Editor's note: In 2017, Beijing, which used to be troubled by smog during the winter, had 226 days of blue skies, 28 more than in 2016. Two experts share their views with China Daily's Yao Yuxin on how to evaluate the achievement and how to maintain the trend. Excerpts follow:
Improving air quality nationwide a challenge
China introduced a program called Air Pollution and Control Action Plan in 2013 to improve the air quality nationwide, including reducing the concentration of PM 2.5 (inhalable particulate matter with a diameter of 2.5 micrometers or less) from more than 100 micrograms per cubic meter to 60 micrograms per cubic meter in Beijing by 2017.
The Beijing municipal government has taken multiple measures, which elevated environmental protection to a level on par with economic development, especially in the final year of the action plan. Although the blue skies this winter can be partly attributed to the frequent and strong north winds and low humidity, the shift from coal to gas for heating for more than 3 million households is mainly responsible for reducing air pollution.
However, more than 70 percent of China's 365 cities surveyed by the Ministry of Environmental Protection have not met the level II standard for air quality, although some areas, especially the Beijing-Tianjin-Hebei region, have made great progress in this regard.
Coal burning, which is still the dominant source of energy in China, and emissions from vehicles, are the main causes of air pollution. So the authorities' next step should be to deepen the energy reform, in order to help China curb air pollution and maintain good air quality. They should also adopt a balanced development strategy for different areas of the country.
China's air quality is still far from meeting the World Health Organization's annual mean standard of 10 micrograms per cubic meter of PM 2.5 and 20 micrograms per cubic meter of PM 10. Although China still has a long way to go to meet the World Health Organization standards and maintain good air quality across the country, not just in some areas, throughout the year, it is moving toward that goal.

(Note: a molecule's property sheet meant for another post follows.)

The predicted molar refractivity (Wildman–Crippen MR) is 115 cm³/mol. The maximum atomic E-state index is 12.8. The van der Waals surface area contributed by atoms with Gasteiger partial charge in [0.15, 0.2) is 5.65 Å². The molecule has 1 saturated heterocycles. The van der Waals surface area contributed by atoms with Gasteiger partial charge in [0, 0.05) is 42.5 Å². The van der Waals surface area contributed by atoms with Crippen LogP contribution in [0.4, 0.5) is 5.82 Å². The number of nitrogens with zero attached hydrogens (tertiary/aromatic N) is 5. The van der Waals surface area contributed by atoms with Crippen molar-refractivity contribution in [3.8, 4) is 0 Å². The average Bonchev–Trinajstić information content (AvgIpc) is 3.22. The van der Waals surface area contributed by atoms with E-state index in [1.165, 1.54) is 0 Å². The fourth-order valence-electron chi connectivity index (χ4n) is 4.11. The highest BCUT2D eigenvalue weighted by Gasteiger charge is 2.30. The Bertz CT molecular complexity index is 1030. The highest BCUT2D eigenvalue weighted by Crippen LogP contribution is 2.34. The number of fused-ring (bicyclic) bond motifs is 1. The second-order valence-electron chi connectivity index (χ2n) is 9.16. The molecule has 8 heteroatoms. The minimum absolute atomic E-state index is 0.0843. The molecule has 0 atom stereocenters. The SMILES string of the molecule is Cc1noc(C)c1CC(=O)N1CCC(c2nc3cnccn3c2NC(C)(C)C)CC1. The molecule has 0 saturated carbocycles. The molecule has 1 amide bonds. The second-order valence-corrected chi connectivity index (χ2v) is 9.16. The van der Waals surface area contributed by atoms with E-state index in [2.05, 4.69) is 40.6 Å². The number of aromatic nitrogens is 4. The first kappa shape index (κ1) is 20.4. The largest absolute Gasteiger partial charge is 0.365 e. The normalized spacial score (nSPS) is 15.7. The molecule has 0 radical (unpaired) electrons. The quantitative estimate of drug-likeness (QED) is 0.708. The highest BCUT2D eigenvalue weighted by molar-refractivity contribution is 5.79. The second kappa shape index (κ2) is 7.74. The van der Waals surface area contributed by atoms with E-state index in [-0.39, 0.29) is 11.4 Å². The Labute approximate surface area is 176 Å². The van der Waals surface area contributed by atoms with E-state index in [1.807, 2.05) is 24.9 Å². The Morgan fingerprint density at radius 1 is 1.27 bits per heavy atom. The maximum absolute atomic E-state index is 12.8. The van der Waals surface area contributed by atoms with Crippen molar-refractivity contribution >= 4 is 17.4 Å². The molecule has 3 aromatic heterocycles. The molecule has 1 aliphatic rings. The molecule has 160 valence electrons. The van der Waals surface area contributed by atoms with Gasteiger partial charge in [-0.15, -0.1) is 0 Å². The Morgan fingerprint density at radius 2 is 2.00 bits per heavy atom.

Huang Wei, head of Climate & Energy Campaign at Greenpeace China
A new energy model for developing world
China could find itself in a dilemma when it comes to fighting air pollution and ensuring sustainable economic development, especially because the energy structure reform, mainly the shift from coal to clean energy, and economic transformation are ongoing simultaneously.
China has consumed massive volumes of energy over the past decades thanks to its huge population and vast territory. And it has to meet a higher demand for energy in the future because of its growing economy.
Besides, the unbalanced distribution of resources between northern and southern, and western and eastern parts of China greatly increases the energy stress on the prosperous regions with limited resources and makes it difficult for China to replicate some Western experiences in new energy, such as the installation of distributed photovoltaic (PV) power generation system.
However, China's wind and PV capacities have reached about 180 gigawatts and 120 GW, compared with the former frontrunner Germany's 50 GW and 40 GW respectively, which together account for 5.1 percent of the country's electricity mix in 2016.
China's political advantages enable it to optimize all kinds of resources and more easily solve high-efficiency-related problems, such as the high cost of new energy in the initial stage, shrinking the foreign market for new energy, and the abundant superfluous wind and solar energy in recent times. Thanks to its mature industrial networks, China's large-scale manufacturing sector realized significant cost advantage, which led to the cost of PV modules falling by 90 percent within a decade.
China's experience in developing new sources of energy shows new energy is not only a rich man's game, but also requires huge amounts of subsidies. But, in this context, China has set a good example for other developing countries, such as India, which suffer from high levels of environmental pollution and have not been able to generate enough clean energy.
Lin Boqiang, head of the China Institute for Energy Policy Studies at Xiamen University